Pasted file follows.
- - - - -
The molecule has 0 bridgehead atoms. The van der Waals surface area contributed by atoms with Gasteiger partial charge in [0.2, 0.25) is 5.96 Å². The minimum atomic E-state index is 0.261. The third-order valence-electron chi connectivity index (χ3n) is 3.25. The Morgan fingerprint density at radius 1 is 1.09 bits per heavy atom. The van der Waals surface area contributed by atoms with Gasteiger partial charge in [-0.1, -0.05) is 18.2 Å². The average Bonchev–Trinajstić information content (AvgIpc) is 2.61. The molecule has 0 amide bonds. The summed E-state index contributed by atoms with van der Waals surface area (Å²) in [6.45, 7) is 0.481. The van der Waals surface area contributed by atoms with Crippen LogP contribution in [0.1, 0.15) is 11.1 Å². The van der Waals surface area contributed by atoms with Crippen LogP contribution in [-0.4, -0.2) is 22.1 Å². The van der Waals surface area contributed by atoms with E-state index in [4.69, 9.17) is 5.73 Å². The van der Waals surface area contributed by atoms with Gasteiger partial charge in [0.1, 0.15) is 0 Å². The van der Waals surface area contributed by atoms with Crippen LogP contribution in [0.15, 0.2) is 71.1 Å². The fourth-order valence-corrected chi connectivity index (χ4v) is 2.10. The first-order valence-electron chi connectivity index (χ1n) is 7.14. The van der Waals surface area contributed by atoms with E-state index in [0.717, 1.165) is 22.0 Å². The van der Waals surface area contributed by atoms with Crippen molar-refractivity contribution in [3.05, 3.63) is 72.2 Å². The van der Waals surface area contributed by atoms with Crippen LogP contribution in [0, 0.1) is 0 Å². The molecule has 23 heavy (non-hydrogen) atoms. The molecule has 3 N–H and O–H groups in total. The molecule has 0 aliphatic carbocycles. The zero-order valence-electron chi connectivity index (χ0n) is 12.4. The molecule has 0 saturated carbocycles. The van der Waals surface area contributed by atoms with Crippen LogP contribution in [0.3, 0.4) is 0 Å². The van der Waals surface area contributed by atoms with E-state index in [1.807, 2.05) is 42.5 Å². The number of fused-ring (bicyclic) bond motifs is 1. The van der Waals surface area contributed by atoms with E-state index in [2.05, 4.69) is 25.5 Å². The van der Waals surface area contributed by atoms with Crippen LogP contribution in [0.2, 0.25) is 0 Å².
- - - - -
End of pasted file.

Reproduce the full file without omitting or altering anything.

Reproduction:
The molecule has 0 bridgehead atoms. The van der Waals surface area contributed by atoms with Gasteiger partial charge in [0.2, 0.25) is 5.96 Å². The minimum atomic E-state index is 0.261. The third-order valence-electron chi connectivity index (χ3n) is 3.25. The Morgan fingerprint density at radius 1 is 1.09 bits per heavy atom. The van der Waals surface area contributed by atoms with Gasteiger partial charge in [-0.1, -0.05) is 18.2 Å². The average Bonchev–Trinajstić information content (AvgIpc) is 2.61. The molecule has 0 amide bonds. The summed E-state index contributed by atoms with van der Waals surface area (Å²) in [6.45, 7) is 0.481. The van der Waals surface area contributed by atoms with Crippen LogP contribution in [0.1, 0.15) is 11.1 Å². The van der Waals surface area contributed by atoms with Crippen LogP contribution in [-0.4, -0.2) is 22.1 Å². The van der Waals surface area contributed by atoms with E-state index in [4.69, 9.17) is 5.73 Å². The van der Waals surface area contributed by atoms with Gasteiger partial charge in [0.1, 0.15) is 0 Å². The van der Waals surface area contributed by atoms with Crippen LogP contribution in [0.15, 0.2) is 71.1 Å². The fourth-order valence-corrected chi connectivity index (χ4v) is 2.10. The first-order valence-electron chi connectivity index (χ1n) is 7.14. The van der Waals surface area contributed by atoms with E-state index in [0.717, 1.165) is 22.0 Å². The van der Waals surface area contributed by atoms with Crippen molar-refractivity contribution in [3.05, 3.63) is 72.2 Å². The van der Waals surface area contributed by atoms with Crippen LogP contribution in [0, 0.1) is 0 Å². The molecule has 23 heavy (non-hydrogen) atoms. The molecule has 3 N–H and O–H groups in total. The molecule has 0 aliphatic carbocycles. The zero-order valence-electron chi connectivity index (χ0n) is 12.4. The molecule has 0 saturated carbocycles. The van der Waals surface area contributed by atoms with Crippen LogP contribution in [0.3, 0.4) is 0 Å². The van der Waals surface area contributed by atoms with E-state index in [1.807, 2.05) is 42.5 Å². The number of fused-ring (bicyclic) bond motifs is 1. The van der Waals surface area contributed by atoms with E-state index in [2.05, 4.69) is 25.5 Å². The van der Waals surface area contributed by atoms with Crippen LogP contribution in [0.2, 0.25) is 0 Å².